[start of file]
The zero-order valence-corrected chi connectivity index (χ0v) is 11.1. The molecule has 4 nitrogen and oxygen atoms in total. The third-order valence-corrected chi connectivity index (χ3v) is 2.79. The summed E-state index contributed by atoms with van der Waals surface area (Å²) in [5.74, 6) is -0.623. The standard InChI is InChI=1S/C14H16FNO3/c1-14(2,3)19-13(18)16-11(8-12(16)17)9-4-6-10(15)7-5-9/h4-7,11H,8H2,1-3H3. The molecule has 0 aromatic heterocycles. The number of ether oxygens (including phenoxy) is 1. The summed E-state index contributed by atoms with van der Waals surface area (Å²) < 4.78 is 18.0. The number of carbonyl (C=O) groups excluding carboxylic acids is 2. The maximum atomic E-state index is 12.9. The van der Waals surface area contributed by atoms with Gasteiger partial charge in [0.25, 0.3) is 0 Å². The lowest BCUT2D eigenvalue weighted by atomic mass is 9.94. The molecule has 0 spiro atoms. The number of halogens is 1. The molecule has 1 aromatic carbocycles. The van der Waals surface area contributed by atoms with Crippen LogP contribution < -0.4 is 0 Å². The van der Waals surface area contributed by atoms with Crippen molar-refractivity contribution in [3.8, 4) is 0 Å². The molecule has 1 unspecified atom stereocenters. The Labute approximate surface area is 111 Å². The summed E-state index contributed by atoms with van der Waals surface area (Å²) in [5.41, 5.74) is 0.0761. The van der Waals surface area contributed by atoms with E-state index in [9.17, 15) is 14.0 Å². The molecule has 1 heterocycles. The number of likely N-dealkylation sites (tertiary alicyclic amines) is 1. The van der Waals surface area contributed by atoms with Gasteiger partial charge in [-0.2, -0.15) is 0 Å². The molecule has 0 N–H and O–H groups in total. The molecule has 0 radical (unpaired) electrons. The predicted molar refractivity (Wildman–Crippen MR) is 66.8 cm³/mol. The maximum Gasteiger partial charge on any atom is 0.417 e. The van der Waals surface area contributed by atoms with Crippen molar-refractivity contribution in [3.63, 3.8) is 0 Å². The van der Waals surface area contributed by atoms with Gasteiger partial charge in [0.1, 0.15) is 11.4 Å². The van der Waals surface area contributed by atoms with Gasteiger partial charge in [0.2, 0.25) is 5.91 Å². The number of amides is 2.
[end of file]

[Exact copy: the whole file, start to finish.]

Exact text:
The zero-order valence-corrected chi connectivity index (χ0v) is 11.1. The molecule has 4 nitrogen and oxygen atoms in total. The third-order valence-corrected chi connectivity index (χ3v) is 2.79. The summed E-state index contributed by atoms with van der Waals surface area (Å²) in [5.74, 6) is -0.623. The standard InChI is InChI=1S/C14H16FNO3/c1-14(2,3)19-13(18)16-11(8-12(16)17)9-4-6-10(15)7-5-9/h4-7,11H,8H2,1-3H3. The molecule has 0 aromatic heterocycles. The number of ether oxygens (including phenoxy) is 1. The summed E-state index contributed by atoms with van der Waals surface area (Å²) < 4.78 is 18.0. The number of carbonyl (C=O) groups excluding carboxylic acids is 2. The maximum atomic E-state index is 12.9. The van der Waals surface area contributed by atoms with Gasteiger partial charge in [0.25, 0.3) is 0 Å². The lowest BCUT2D eigenvalue weighted by atomic mass is 9.94. The molecule has 0 spiro atoms. The number of halogens is 1. The molecule has 1 aromatic carbocycles. The van der Waals surface area contributed by atoms with Crippen LogP contribution < -0.4 is 0 Å². The van der Waals surface area contributed by atoms with Crippen molar-refractivity contribution in [3.8, 4) is 0 Å². The molecule has 1 unspecified atom stereocenters. The Labute approximate surface area is 111 Å². The summed E-state index contributed by atoms with van der Waals surface area (Å²) in [5.41, 5.74) is 0.0761. The van der Waals surface area contributed by atoms with E-state index in [9.17, 15) is 14.0 Å². The molecule has 1 heterocycles. The number of likely N-dealkylation sites (tertiary alicyclic amines) is 1. The van der Waals surface area contributed by atoms with Gasteiger partial charge in [-0.2, -0.15) is 0 Å². The molecule has 0 N–H and O–H groups in total. The molecule has 0 radical (unpaired) electrons. The predicted molar refractivity (Wildman–Crippen MR) is 66.8 cm³/mol. The maximum Gasteiger partial charge on any atom is 0.417 e. The van der Waals surface area contributed by atoms with Crippen molar-refractivity contribution in [3.63, 3.8) is 0 Å². The van der Waals surface area contributed by atoms with Gasteiger partial charge in [0.1, 0.15) is 11.4 Å². The van der Waals surface area contributed by atoms with Gasteiger partial charge in [0.2, 0.25) is 5.91 Å². The number of amides is 2.